Easily amongst the least engaging books I have read in a long time, I can't recommend this for really any other reasons than a cool premise and being a bit of a completest when it comes to authors whose work I enjoy.
Nothing happens, no pay off. Even at a hundred pages, it feels like a thousand. It could have been chopped in half and probably been a touch more successful.
I hated it. And I feel almost sorry that I did, because I loved, LOVED Bird Box. I will still read Black Mad Wheel, as I am hopeful that it will be equally awesome. But, damn. If there's anything that could drop expectations, it's a book as dreadful and bland as this one.
Top reviews from other countries
Anyway, the pace was perfect, I felt drawn in, and I finished the book feeling changed. I loved where more logic, truthful thoughts broke through the miasma of obsession in the form of bracketted thoughts right in the middle of current thoughts. The premise was simple, the trips into the house left me genuinely fearfuls.
My one criticism is the author describes motions as being like walking in space far too many times. We had 'astronaut-like', 'atroautesque' or something - it all repeated them same thing and by the third time I was thinking 'okay, I get it, they're moon walking under water'. It broke pace. I feel the author should have trusted me as a reader to remember this and also most human beings have been in water, and know exactly what you mean anyway. I also feel there were so many other ways this could have been described or shown and it felt lazy to keep coming back to this analogy. I don't know if this was intentional and meant to suggest their naivity or something to do with the effects of the house but it just didn't work for me and was more jarring than anything else.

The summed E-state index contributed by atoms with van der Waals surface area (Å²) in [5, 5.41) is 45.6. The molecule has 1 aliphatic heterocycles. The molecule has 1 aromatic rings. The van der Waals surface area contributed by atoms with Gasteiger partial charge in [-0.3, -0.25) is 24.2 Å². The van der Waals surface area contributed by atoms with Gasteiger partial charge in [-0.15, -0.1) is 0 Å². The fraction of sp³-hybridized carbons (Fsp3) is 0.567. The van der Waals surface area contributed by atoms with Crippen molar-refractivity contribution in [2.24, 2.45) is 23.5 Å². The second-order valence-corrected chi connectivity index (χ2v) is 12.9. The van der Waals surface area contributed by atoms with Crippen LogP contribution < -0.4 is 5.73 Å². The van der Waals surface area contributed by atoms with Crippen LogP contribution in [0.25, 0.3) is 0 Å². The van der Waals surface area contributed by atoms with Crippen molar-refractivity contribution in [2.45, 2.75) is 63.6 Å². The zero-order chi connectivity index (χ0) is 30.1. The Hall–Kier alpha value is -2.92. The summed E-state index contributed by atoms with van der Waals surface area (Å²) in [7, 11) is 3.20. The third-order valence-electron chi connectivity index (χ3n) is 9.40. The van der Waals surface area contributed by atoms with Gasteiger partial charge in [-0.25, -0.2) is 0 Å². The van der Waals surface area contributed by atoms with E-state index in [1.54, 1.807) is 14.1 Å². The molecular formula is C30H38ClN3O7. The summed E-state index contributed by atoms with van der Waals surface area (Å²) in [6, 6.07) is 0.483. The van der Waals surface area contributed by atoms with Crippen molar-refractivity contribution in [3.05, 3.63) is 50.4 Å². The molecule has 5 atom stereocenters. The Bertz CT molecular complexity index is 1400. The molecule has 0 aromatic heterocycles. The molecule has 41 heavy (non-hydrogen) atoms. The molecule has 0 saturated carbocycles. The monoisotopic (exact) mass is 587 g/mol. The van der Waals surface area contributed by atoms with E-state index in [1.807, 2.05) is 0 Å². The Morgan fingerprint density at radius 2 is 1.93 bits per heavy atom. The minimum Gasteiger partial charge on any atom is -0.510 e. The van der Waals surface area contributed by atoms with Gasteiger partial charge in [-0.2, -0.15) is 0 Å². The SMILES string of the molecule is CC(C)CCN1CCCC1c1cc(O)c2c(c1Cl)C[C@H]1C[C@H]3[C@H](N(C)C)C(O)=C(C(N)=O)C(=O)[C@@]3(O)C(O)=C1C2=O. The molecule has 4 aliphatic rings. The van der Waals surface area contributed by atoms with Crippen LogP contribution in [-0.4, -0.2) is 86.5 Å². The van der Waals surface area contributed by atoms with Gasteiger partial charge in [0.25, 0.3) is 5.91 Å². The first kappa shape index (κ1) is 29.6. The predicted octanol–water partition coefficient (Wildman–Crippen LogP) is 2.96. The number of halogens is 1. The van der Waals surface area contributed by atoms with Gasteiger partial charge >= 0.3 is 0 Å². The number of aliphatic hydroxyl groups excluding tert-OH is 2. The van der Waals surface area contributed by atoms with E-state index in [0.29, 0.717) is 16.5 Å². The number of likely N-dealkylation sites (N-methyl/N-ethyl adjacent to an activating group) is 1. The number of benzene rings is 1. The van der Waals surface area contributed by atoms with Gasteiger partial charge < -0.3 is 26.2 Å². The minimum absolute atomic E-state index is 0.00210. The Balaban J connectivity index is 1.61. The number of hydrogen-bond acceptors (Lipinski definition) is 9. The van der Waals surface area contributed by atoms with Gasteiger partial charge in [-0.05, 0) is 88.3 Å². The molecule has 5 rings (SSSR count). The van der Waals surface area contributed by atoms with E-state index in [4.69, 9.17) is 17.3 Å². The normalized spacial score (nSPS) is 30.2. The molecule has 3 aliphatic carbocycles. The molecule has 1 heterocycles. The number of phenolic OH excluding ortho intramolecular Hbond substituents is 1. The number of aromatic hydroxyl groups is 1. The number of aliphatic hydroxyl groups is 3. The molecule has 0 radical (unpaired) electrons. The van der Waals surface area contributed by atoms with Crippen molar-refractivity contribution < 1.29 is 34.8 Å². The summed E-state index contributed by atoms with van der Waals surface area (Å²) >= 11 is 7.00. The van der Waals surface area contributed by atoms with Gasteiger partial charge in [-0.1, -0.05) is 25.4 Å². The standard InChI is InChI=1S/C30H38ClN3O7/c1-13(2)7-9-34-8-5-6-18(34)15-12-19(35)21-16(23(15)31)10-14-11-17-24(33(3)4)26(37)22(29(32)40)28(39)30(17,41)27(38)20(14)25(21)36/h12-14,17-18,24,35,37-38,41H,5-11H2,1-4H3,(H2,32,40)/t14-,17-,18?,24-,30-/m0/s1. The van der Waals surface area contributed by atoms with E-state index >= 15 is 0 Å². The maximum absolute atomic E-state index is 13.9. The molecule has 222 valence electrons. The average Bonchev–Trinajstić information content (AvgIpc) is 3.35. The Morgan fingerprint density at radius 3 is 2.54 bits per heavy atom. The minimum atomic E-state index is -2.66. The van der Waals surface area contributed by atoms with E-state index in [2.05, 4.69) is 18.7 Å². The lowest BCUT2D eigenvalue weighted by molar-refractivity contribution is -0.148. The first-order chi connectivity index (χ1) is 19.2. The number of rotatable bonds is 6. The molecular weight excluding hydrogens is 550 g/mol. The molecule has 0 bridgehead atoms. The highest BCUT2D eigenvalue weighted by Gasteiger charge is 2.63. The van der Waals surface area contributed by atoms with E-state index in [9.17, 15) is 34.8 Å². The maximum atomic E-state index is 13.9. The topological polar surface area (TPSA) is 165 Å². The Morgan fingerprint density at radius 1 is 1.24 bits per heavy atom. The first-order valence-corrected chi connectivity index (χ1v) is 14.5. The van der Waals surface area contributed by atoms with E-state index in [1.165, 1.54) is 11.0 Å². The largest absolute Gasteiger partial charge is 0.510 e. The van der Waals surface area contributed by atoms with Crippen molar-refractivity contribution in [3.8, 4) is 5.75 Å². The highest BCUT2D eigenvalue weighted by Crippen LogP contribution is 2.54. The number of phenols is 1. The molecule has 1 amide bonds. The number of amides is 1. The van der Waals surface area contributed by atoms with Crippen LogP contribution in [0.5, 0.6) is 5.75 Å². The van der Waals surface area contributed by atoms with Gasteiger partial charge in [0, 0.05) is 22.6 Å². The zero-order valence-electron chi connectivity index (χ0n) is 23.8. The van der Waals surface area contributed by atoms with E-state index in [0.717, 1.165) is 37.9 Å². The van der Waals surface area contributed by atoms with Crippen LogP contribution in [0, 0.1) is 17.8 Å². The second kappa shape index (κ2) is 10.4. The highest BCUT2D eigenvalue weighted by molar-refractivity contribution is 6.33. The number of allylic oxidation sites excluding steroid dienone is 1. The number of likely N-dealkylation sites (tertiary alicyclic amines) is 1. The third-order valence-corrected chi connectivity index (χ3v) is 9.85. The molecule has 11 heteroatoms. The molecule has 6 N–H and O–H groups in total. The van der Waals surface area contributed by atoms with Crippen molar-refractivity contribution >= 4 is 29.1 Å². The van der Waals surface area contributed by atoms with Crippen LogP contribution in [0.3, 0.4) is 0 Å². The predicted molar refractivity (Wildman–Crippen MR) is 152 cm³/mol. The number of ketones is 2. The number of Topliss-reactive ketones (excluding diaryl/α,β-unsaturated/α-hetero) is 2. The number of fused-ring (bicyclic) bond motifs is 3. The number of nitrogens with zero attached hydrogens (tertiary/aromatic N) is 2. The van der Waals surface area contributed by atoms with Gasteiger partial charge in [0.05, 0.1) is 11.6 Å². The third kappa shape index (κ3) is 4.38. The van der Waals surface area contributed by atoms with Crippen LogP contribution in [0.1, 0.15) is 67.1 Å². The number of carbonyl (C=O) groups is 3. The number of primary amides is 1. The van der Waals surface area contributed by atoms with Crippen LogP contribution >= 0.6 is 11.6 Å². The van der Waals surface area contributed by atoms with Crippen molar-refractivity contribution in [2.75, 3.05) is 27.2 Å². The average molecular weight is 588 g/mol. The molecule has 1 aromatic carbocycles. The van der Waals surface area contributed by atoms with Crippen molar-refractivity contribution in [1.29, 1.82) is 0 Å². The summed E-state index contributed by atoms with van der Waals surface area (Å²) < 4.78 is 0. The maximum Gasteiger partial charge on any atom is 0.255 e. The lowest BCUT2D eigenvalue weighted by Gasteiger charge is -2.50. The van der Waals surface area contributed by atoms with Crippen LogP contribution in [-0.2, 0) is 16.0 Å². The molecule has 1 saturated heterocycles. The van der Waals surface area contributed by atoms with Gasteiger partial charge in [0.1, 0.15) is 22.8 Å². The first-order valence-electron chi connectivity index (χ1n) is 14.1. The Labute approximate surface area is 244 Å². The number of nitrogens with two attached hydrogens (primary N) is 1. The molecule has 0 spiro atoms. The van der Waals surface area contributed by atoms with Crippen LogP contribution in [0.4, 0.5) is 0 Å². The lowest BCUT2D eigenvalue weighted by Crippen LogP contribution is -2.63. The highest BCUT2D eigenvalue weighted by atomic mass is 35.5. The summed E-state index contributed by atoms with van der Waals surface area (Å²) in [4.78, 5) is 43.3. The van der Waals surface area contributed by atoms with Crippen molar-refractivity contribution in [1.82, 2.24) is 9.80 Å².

But other than that I highly recommend this. In spite of these little bugs, I still gave it 5 stars and for good reason. It is an engaging and frightening story, it takes root in your mind and doesn't let go. Once I read those last lines, I felt lost, like I didn't know what to do, like I had changed. This is the sign of a great story.
I enjoyed this novella from start to finish. The book is well written and engaging. I was hooked after the first couple of pages and read it in one setting. The characters are written and believable; they come across as very realistic.
The story develops well as James and Amelia discover the strange house, and over the course of a few weeks spend most of their time exploring it while falling in love. The pacing is perfect and the story unfolds really well.
The power of A House at the Bottom of a Lake is what is not said, what is implied. James and Amelia never ask why or how or who. They explore deeper and deeper into the house, pushing their limits further and further each time. This creates a lot of tension especially when things start to take a darker turn.
The only issue I had was with the ending. A lot of tension is created and there’s a big build up and then everything sort of fizzles out. There’s no real resolution to the strange events and we’re given little to go on. This let what was an enjoyable book down for me. Also, it completely took away the ‘horror’ element.
He shows his versatility as a writer here as he draws two eminently engaging and believable protagonists.They find a house in a lake in a lake in a lake. the house is remarkably well preserved and the two youngsters go exploring.
The relationship between the two leads never feels less than real. We even find our suspension of disbelief over the more fantastic elements of the story is very easy to keep up.
Despite its brevity, this is one of the best books I've read this year (and I'm on number 53 at the moment)
Josh Malerman is a rare talent and will be the next big thing if there's any justice in the publishing world.